Policies and procedures are a vital part of any organisation. Whether it’s providing instructions on the day-to-day operations of a business or ensuring compliance with government legislation, policies and procedures give guidance on important decision making in a company.

Policies and procedures are implemented in order to protect the rights and obligations of both business owners and their workforce, and should therefore be carefully followed and referenced back to as part of the risk management process.

The importance of procedural fairness cannot be overstated as the steps taken by an employer are just as important as any decision made. In instances where an employee is terminated, procedural fairness is of particular importance and should be carefully adhered to. Failing to do so could be deemed unlawful and have a significant impact in unfair dismissal cases.

What is procedural fairness?

Procedural fairness is concerned with the steps taken or followed in reaching a decision, as opposed to the decision itself; and plays an important factor in determining whether a termination has been harsh, unjust or unreasonable.

It can include factors such as whether an employer has followed company procedures in dismissing an employee, whether an employee had an opportunity to explain their side of whatever happened, or whether an employee was able to seek advice or have a support person available at a meeting.

Procedural fairness dictates that someone who is affected by a decision should be informed of the case against them and be given an opportunity to answer it, with fairness and impartiality required in all circumstances. What is fair will depend on each case, the individual circumstances and the foundation on which the decision is based; with the investigation free of any preconceived outcome.

Case Study

A shoe store manager was dismissed for serious misconduct which included failing to properly record and receipt the cash provided for the sale of a pair of shoes to a friend, a breach of lay by policy and falsification of timekeeping records.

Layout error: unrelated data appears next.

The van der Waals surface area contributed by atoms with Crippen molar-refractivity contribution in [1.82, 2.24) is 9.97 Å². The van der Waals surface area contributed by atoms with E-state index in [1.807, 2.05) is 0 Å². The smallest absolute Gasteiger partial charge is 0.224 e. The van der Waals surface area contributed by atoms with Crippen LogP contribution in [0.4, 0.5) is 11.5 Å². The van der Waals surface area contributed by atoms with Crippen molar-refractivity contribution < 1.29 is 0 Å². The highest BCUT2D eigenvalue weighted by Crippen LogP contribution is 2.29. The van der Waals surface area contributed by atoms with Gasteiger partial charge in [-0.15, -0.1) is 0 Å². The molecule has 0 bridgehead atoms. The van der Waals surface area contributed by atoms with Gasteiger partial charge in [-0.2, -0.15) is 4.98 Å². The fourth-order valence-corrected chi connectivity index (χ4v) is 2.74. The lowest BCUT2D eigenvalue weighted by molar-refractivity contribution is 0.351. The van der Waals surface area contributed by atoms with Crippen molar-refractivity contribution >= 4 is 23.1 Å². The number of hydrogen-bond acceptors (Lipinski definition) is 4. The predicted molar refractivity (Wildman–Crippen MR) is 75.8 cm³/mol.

The Fair Work Commission upheld that the employee had engaged in serious misconduct, and that the shoe store had a valid reason for dismissing the store manager. However, steps taken prior to the dismissal were deemed to be inconsistent with the eventual decision to terminate the employee.

During the investigation into the employee’s serious misconduct, the employer allowed the store manager to return to work. The decision to then terminate the employee contradicted the approach taken by the shoe store during the investigation in which the employee continued in his usual role.

The Commission found that the procedural errors made by the employer rendered an otherwise fair dismissal with notice case, to be an unreasonable and unjust summary dismissal. This resulted in the Commission awarding the employee $1,100 in compensation.

Making the decision to terminate an employee is difficult for any manager. However, when the decision is made, it must be done so in a manner that gives the employee a chance to be heard, is free from bias, and with some logical foundation that allows an employer to later justify any decision made.

If you need help understanding procedural fairness in the workplace or advice on complex employee matters, get in touch with our highly skilled team of HR professionals.

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